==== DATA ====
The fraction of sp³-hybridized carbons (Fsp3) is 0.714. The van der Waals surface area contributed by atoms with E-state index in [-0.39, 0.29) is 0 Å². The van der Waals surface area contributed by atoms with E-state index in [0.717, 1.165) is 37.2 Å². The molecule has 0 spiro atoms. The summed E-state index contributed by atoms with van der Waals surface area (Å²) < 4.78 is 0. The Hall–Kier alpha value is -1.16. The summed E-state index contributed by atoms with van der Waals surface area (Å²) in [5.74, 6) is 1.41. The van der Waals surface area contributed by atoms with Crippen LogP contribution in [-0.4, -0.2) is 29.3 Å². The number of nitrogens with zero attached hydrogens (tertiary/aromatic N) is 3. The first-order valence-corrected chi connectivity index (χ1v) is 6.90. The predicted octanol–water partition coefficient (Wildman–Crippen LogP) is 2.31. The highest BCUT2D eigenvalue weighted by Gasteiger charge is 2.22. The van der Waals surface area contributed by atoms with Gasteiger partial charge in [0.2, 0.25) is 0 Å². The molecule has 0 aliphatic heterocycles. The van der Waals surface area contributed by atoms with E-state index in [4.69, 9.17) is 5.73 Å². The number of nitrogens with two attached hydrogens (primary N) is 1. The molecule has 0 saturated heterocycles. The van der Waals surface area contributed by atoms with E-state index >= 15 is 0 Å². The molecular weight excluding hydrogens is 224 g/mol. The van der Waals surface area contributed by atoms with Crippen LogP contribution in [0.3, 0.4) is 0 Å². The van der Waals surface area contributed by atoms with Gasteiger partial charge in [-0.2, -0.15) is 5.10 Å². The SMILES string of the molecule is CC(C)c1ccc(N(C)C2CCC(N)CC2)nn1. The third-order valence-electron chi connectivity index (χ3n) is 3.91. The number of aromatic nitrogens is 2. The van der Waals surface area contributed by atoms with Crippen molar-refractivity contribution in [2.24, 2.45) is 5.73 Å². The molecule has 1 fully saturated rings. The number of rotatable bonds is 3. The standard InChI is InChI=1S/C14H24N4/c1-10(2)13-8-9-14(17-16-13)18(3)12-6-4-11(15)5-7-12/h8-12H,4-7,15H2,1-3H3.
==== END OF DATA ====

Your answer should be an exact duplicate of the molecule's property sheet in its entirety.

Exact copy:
The fraction of sp³-hybridized carbons (Fsp3) is 0.714. The van der Waals surface area contributed by atoms with E-state index in [-0.39, 0.29) is 0 Å². The van der Waals surface area contributed by atoms with E-state index in [0.717, 1.165) is 37.2 Å². The molecule has 0 spiro atoms. The summed E-state index contributed by atoms with van der Waals surface area (Å²) < 4.78 is 0. The Hall–Kier alpha value is -1.16. The summed E-state index contributed by atoms with van der Waals surface area (Å²) in [5.74, 6) is 1.41. The van der Waals surface area contributed by atoms with Crippen LogP contribution in [-0.4, -0.2) is 29.3 Å². The number of nitrogens with zero attached hydrogens (tertiary/aromatic N) is 3. The first-order valence-corrected chi connectivity index (χ1v) is 6.90. The predicted octanol–water partition coefficient (Wildman–Crippen LogP) is 2.31. The highest BCUT2D eigenvalue weighted by Gasteiger charge is 2.22. The van der Waals surface area contributed by atoms with Gasteiger partial charge in [0.2, 0.25) is 0 Å². The molecule has 0 aliphatic heterocycles. The van der Waals surface area contributed by atoms with E-state index in [4.69, 9.17) is 5.73 Å². The number of nitrogens with two attached hydrogens (primary N) is 1. The molecule has 0 saturated heterocycles. The van der Waals surface area contributed by atoms with E-state index >= 15 is 0 Å². The molecular weight excluding hydrogens is 224 g/mol. The van der Waals surface area contributed by atoms with Crippen LogP contribution in [0.3, 0.4) is 0 Å². The van der Waals surface area contributed by atoms with Gasteiger partial charge in [-0.2, -0.15) is 5.10 Å². The SMILES string of the molecule is CC(C)c1ccc(N(C)C2CCC(N)CC2)nn1. The third-order valence-electron chi connectivity index (χ3n) is 3.91. The number of aromatic nitrogens is 2. The van der Waals surface area contributed by atoms with Crippen molar-refractivity contribution in [2.24, 2.45) is 5.73 Å². The molecule has 1 fully saturated rings. The number of rotatable bonds is 3. The standard InChI is InChI=1S/C14H24N4/c1-10(2)13-8-9-14(17-16-13)18(3)12-6-4-11(15)5-7-12/h8-12H,4-7,15H2,1-3H3.